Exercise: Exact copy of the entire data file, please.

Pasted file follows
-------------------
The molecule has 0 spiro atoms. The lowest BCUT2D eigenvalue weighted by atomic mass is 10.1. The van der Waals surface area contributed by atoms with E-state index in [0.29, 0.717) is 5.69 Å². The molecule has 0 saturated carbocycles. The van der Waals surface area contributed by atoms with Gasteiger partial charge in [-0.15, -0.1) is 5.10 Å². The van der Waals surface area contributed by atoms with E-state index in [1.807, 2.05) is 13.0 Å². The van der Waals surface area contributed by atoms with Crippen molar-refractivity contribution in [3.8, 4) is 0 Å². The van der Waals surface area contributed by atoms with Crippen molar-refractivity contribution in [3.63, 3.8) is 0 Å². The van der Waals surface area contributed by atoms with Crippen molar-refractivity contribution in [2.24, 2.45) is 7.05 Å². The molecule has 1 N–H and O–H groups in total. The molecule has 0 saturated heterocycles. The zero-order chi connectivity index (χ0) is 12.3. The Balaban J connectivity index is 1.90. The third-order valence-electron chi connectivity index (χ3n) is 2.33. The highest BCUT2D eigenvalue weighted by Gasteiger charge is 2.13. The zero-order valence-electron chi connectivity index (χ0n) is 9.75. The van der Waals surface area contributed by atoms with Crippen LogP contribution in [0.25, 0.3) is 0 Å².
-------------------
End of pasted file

The molecule has 0 spiro atoms. The lowest BCUT2D eigenvalue weighted by atomic mass is 10.1. The van der Waals surface area contributed by atoms with E-state index in [0.29, 0.717) is 5.69 Å². The molecule has 0 saturated carbocycles. The van der Waals surface area contributed by atoms with Gasteiger partial charge in [-0.15, -0.1) is 5.10 Å². The van der Waals surface area contributed by atoms with E-state index in [1.807, 2.05) is 13.0 Å². The van der Waals surface area contributed by atoms with Crippen molar-refractivity contribution in [3.8, 4) is 0 Å². The van der Waals surface area contributed by atoms with Crippen molar-refractivity contribution in [3.63, 3.8) is 0 Å². The van der Waals surface area contributed by atoms with Crippen molar-refractivity contribution in [2.24, 2.45) is 7.05 Å². The molecule has 1 N–H and O–H groups in total. The molecule has 0 saturated heterocycles. The zero-order chi connectivity index (χ0) is 12.3. The Balaban J connectivity index is 1.90. The third-order valence-electron chi connectivity index (χ3n) is 2.33. The highest BCUT2D eigenvalue weighted by Gasteiger charge is 2.13. The zero-order valence-electron chi connectivity index (χ0n) is 9.75. The van der Waals surface area contributed by atoms with Crippen LogP contribution in [0.25, 0.3) is 0 Å².